Academic journal article Asian Perspective

Geopolitics and South Korea's Economic Success

Academic journal article Asian Perspective

Geopolitics and South Korea's Economic Success

Article excerpt

South Korea is arguably the world's greatest economic success (Williamson and Haggard 1994). As recently as 1960, per capita incomes were just as low as those prevailing in Africa, but from such humble origins the South Korean economy expanded rapidly and steadily, joining the Organization for Economic Cooperation and Development (OECD) in 1996 and now ranking as the eleventh largest economy in the world.1 Economic success of this magnitude garners immense curiosity and a vast literature, with ongoing discussion as to how and why South Korea succeeded so brilliantly.

This article deepens our understanding of the South Korean economic miracle in three ways. First, using the most recent economic data, I demonstrate that the South Korean economy continues to impress when evaluated in comparative perspective. Second, I argue that geopolitics, such as the country's unique relationships with the United States, China, and Japan, have played a defining role in facilitating South Korean success. Third, contemporary geopolitics and economic aspirations intersect in South Korea's recent free trade agreements (FTAs) with the United States and China.

Economic Performance

Measures of Overall Success

Figure 1 illustrates South Korea's remarkable economic success from 1960 to 2014. Sub-Saharan Africa provides an interesting first comparison because, as illustrated in the figure, South Korean incomes in 1960 were relatively close to those prevailing in Africa at the time. From this baseline, however, South Korea rapidly developed, such that current per capita gross domestic product (GDP) is about ten times the level prevailing in Africa.

Another way of viewing South Korean success is to look at world income averages. Figure 1 shows that South Korean incomes were substantially below world averages in 1960 but went on to surpass the averages as early as 1982. Moreover, current incomes are three times higher than world averages. This represents a dramatic surge in the world economic hierarchy. Finally, the most challenging comparison one could make is with the OECD, whose members are the world's wealthiest countries. Figure 1 demonstrates that South Korea, although not yet quite at the level of the overall OECD average, is nonetheless well over 80 percent of this average and rapidly approaching the median. It is therefore misleading to think of South Korea as a successful developing nation. In economic terms, South Korea is already a developed country.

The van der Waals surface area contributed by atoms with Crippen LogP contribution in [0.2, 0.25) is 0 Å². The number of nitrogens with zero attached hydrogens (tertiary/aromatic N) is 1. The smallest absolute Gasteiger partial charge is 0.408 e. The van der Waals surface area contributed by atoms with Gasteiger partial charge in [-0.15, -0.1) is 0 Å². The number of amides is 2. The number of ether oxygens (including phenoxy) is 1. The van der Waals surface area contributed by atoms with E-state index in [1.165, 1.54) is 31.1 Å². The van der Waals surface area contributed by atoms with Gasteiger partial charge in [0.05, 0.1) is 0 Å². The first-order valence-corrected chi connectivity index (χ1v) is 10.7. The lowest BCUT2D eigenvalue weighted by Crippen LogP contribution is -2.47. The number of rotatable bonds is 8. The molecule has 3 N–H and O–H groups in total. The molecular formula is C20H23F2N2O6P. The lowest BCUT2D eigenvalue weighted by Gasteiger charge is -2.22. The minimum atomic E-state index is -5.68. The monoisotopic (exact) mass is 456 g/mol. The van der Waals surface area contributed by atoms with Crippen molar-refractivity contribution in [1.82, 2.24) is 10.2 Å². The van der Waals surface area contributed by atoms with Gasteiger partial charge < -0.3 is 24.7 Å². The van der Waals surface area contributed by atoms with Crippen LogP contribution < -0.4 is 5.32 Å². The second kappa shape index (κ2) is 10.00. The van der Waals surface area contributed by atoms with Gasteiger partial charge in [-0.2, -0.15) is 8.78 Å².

Figure 1 shows nominal GDP, meaning GDP measured using market exchange rates. This data series is substantially longer, allowing for a better appreciation of the prolonged nature of South Korean success. Moreover, the tradable sector (which drives exchange rate-measured GDP) is probably the most relevant sector for foreigners interested in South Korea's economy. Nonetheless, Figure 2 utilizes the alternative measure of purchasing power parity (PPP) data, which is widely viewed as a better measure of well-being than nominal GDP measured by exchange rates because PPP compares the real purchasing power of citizens in each country. In practice, the main effect is that poor countries look comparably better in PPP data, with the underlying intuition being that incomes in poor countries are low in exchange-rate terms but nonetheless allow citizens to purchase local services more cheaply than tradable goods.

Figure 2 illustrates this general effect. African incomes look somewhat closer to OECD incomes in Figure 2 compared to Figure 1. The same effect occurs for South Korea, in which Figure 2 shows South Korea as even closer to converging with OECD incomes when compared with PPP figures. Moreover, Figure 2 shows South Korea having closed more than half the remaining gap with the OECD since the 2008 financial crisis, suggesting that PPP-based GDP has continued to rise quickly compared to OECD peers. This is a rather remarkable accomplishment and warrants the accolades of "success" in recent years, despite the much lower rate of South Korea's recent economic growth. …

Search by... Author
Show... All Results Primary Sources Peer-reviewed


An unknown error has occurred. Please click the button below to reload the page. If the problem persists, please try again in a little while.